Monday, January 25, 2010

Volunteering to Strengthen the Region and Create Leaders

Reading an article in Fortune Magazine on the way the best corporations in America create future leaders, I wasn’t surprised to find out that the companies send their strongest officers to far away developing countries to work for two years helping the natives (sort of like industrial Peace Corps).
After those two years, they return to home base as stronger individuals, more in tune with society, more in tune with their own souls, and having forged relationships that can never be broken.
Fortune saw this practice as a chidush (newfound insight). I saw it as an ancient one, a foundation of the world. Our sages teach us (Ethics of Our Fathers), “On three things the world exists: on the Torah, on the Avodah (service in Bet HaMikdash) and on Gemilut Chasadim (acts of loving kindness, or good deeds).”
Maybe multi-billion dollar corporations IBM, Fedex and WalMart haven’t learned anything about Torah or Bet HaMikdash yet, but they’re one step ahead of the globe in knowing that great men are created by acts that benefit others and build a better world.
Here in my own little part of the hemisphere, the Regional Council of Gush Etzion has undertaken a project among many of its towns in which adults and youth alike commit a part of their week, every week, for chesed activities (volunteerism).
Thus far, eight towns in the Gush are participating.
At a meeting to launch the volunteer project that will be undertaken in the Southeastern Gush Etzion town of Metzad, Naamah Katz (no relation), director of the Youth Division of the Gush Etzion Regional Council, spoke to a room full of enthusiastic women and teens.
Naamah noted that about a half a year ago, the Gush Etzion Regional Council was looking for something that could be a common project among all the varied communities of Gush Etzion. “We wanted something that would increase connection within our communities. We realized that all the communities have needs – some that are different, and others that are often very similar. We also realized that we are a society that is used to volunteerism.”
“Mostly everyone in our communities has been involved in chesed – giving out food, clothing, visiting Old Age Homes on Purim, etc.,” Naamah said. She added that often, it is easier to volunteer outside [our towns]. It’s easier to see difficulties of places beyond [our own areas].
However, it is more important to launch our volunteer efforts within our own neighborhoods.
Naamah explained that this is precisely the reason the Torah begins with the stories in the Book of Bereishit (Genesis) instead of a list of mitzvoth. She said that a Moetza worker explained, “Everything begins with family, and with the people closest to us. Everything begins in our little environment. It begins with relationships in our families, relationships between our generations, and the foundations of our life are built on a system of family and ethics.”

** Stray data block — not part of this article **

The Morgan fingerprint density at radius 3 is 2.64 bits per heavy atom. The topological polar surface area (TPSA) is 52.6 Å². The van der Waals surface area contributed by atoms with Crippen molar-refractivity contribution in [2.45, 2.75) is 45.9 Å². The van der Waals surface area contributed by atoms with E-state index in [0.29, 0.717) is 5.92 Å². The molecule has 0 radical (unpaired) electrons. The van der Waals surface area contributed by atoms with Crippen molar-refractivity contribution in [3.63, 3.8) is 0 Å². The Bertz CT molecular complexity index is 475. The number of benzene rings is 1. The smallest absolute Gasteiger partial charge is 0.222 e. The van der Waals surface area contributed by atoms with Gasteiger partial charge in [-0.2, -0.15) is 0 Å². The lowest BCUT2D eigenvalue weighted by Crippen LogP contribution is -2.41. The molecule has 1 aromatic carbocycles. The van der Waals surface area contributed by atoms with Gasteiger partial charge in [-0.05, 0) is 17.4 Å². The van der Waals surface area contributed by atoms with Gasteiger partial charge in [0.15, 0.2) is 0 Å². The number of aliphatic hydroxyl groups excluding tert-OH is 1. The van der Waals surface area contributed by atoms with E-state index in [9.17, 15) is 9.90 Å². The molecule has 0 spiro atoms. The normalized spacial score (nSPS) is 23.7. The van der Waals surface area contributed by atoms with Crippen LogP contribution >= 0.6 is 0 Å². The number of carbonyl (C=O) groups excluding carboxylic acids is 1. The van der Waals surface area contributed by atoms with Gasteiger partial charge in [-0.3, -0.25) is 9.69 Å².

Naamah noted, “First we must look to the needs of our inner most circle – the needs of our family, followed by the needs of our neighbors, and then our community.”
“This will help us build a healthy society. We will have a Jewish quality of life, and a better quality of life with our families, our neighbors, our school, our world.”
In order to build this healthy environment, we must be in tune with our surroundings, and realize its importance, she noted.
Sometimes when our eyes are not opened to the difficulties in our neighbors’ homes, we might not even realize that there is illness in one family, or another that needs help with its kids. Naamah warned that we do not have to look only at our neighbors weaknesses, but also at their strengths. “And we should think, ‘What can I do to strengthen my community?’”
As she began working with different towns in Gush Etzion, she realized that they were all eager to become stronger, and base that strength on chesed.
“To be based on chesed, you have to act. You can’t stand by and say, ‘Wow, I wish I could do that, but I don’t have time.’ You have to find two hours a week, and it’s not easy. And we adults, if we don’t give the personal example of also finding two hours a week for the benefit of the public, both the children and the youth will say, ‘Why should we do it?’”
Naamah observed, “We are a community based on looking out for the other and feeling a responsibility for one another. We don’t judge others. We just see who needs what, and help whomever we can. When you volunteer, you do it for the sake of volunteering and not for a payback. It’s an honorable thing to volunteer in one’s community, and it adds to the value of the community.”
Naamah concluded, “As a Moetza and as a region, everyone who helps someone else is actually sustaining a Jewish soul that makes it a better place. And we’re all actually benefiting individually and as a community.”
Just as Fortune companies found out, stretching one’s muscles of creativity, sympathy and responsibility through volunteering creates the leaders of tomorrow.
On a Personal Note
I got a lot of nachas at the Volunteerism Program in Meitzad, B"H. My daughter-in-law Sara Yalta Katz is the local Youth Director. Naama praised Sara Yalta's work with the youth, who Naamah said are among the most united and eager to volunteer in Gush Etzion. Naama also lauded Sara Yalta's constant striving to create positive activities for her teenagers, and the determination that she and her co-worker Community Director Esther Tantz show in striving to encourage the Moetza to participate in programs for the development and blossoming of the Meitzad Community.

Voices TV presents Naamah Katz's address on video,

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